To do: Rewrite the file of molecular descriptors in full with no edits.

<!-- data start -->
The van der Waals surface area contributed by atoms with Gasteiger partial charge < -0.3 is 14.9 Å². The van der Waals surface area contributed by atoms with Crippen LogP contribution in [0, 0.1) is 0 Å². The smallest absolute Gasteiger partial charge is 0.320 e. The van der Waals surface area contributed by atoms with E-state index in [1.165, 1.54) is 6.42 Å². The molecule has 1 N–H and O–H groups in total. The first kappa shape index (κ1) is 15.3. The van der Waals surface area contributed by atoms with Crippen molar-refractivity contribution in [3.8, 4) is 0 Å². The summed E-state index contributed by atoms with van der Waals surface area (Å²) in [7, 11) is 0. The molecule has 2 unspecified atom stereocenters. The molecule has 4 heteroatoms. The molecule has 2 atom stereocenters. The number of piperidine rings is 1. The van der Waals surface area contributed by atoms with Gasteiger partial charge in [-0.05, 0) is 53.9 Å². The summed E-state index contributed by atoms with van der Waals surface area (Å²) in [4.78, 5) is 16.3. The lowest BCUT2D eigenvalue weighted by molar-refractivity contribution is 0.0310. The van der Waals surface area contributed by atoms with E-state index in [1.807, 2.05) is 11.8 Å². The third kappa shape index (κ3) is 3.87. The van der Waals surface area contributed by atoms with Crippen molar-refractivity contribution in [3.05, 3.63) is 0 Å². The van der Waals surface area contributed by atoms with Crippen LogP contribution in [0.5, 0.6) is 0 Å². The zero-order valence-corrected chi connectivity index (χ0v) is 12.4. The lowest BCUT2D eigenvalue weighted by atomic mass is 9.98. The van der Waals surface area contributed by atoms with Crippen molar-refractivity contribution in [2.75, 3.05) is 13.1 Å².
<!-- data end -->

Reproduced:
The van der Waals surface area contributed by atoms with Gasteiger partial charge < -0.3 is 14.9 Å². The van der Waals surface area contributed by atoms with Crippen LogP contribution in [0, 0.1) is 0 Å². The smallest absolute Gasteiger partial charge is 0.320 e. The van der Waals surface area contributed by atoms with E-state index in [1.165, 1.54) is 6.42 Å². The molecule has 1 N–H and O–H groups in total. The first kappa shape index (κ1) is 15.3. The van der Waals surface area contributed by atoms with Crippen molar-refractivity contribution in [3.8, 4) is 0 Å². The summed E-state index contributed by atoms with van der Waals surface area (Å²) in [7, 11) is 0. The molecule has 2 unspecified atom stereocenters. The molecule has 4 heteroatoms. The molecule has 2 atom stereocenters. The number of piperidine rings is 1. The van der Waals surface area contributed by atoms with Gasteiger partial charge in [-0.05, 0) is 53.9 Å². The summed E-state index contributed by atoms with van der Waals surface area (Å²) in [4.78, 5) is 16.3. The lowest BCUT2D eigenvalue weighted by molar-refractivity contribution is 0.0310. The van der Waals surface area contributed by atoms with E-state index in [1.807, 2.05) is 11.8 Å². The third kappa shape index (κ3) is 3.87. The van der Waals surface area contributed by atoms with Crippen molar-refractivity contribution in [3.05, 3.63) is 0 Å². The van der Waals surface area contributed by atoms with Crippen LogP contribution in [0.5, 0.6) is 0 Å². The zero-order valence-corrected chi connectivity index (χ0v) is 12.4. The lowest BCUT2D eigenvalue weighted by atomic mass is 9.98. The van der Waals surface area contributed by atoms with Crippen molar-refractivity contribution in [2.75, 3.05) is 13.1 Å².